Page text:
Leaked documents from the negotiations of one of the world’s most secretive free trade agreements show Australian businesses could soon be subject to the worst aspects of the American copyright regime. Intellectual property experts fear the impact this will have on innovation and compliance costs.
The leak, hosted on WikiLeaks, is of the negotiating positions of the major parties at the Trans-Pacific Partnership negotiations. Since 2008, most of the countries around the Pacific Rim, including Australia, America, Japan, Canada and New Zealand, have been negotiating in secret a comprehensive free trade agreement.
Transparency advocates have long argued that the scope and severity of the agreement should be made public. The leak appears to validate a lot of their concerns.
According to the leaked documents, Australian government negotiators have decided not to oppose vastly more stringent and punitive copyright protection measures, as well as a series of extensions to copyright and trademark law.
Dr Matthew Rimmer, one of Australia’s leading intellectual property experts and one of the authors of the recent IT Pricing Inquiry, describes the agreement as “Christmas for large corporations”.
“For small businesses, it means much greater transaction costs of dealing with intellectual property, and it would expand the scope of liability,” he said. “Intellectual property needs to balance the incentives of the incumbents against the opportunities for tomorrow’s innovators … But if you look at the agreement, there doesn’t appear to be much of a struggle.
“I’m extremely concerned about the impact this will have on competition and innovation … countries like New Zealand and Canada are trying to bring balance. But it doesn’t appear that Australia is doing anything to help them.”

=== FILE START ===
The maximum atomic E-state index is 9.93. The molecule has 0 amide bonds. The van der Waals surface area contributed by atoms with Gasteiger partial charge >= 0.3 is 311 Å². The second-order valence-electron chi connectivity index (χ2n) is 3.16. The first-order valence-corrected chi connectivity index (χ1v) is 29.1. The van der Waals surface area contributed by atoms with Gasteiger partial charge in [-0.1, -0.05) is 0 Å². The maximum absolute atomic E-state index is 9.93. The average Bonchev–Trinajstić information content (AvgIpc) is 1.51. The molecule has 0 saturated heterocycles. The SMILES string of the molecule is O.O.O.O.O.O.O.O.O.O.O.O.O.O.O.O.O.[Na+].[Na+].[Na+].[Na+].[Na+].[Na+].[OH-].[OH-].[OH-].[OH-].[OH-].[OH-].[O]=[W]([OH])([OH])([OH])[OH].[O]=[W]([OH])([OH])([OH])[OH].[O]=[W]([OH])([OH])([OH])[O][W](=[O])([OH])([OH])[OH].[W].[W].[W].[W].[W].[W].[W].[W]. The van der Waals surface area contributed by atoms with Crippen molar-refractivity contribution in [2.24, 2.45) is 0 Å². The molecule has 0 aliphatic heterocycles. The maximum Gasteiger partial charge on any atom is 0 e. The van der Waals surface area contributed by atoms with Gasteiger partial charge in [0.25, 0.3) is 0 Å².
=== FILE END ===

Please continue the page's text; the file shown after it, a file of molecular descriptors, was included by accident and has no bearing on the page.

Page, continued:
Free trade agreements often bring new opportunities and new markets for small businesses. But Rimmer is reluctant to call the TPP such an agreement. “It’s not a pure trade agreement. It’s quite sweeping. And if you look at the intellectual property chapter, it’s a trade protection agreement rather than a free trade one.”
It’s possible that Australian negotiators have given ground on intellectual property in order to secure concessions in other areas. But the secrecy of the whole agreement makes it hard to know if this is the case, Rimmer says.
The chapter on foreign investment has also leaked, and it was also controversial. “That chapter gave foreign investors the ability to challenge government regulations on arbitration tribunals if they fear an impact on their investments. Foreign corporations could challenge government reforms. It’s very concerning.”
Rimmer is also concerned about the fact that on many of the clauses, the leaked texts do not conform to what the Australian government has said publicly. “It’s quite alarming from that perspective. It seems to be a juggernaut designed to roll over and crush domestic laws across the Pacific Rim.”
Rimmer says when Australia signed a free trade agreement with the United States it was kept secret until the last minute and then “railroaded through Parliament”.
“There was very little opportunity for proper discussion. And that set a very disturbing precedent.”
*This article was originally published at SmartCompany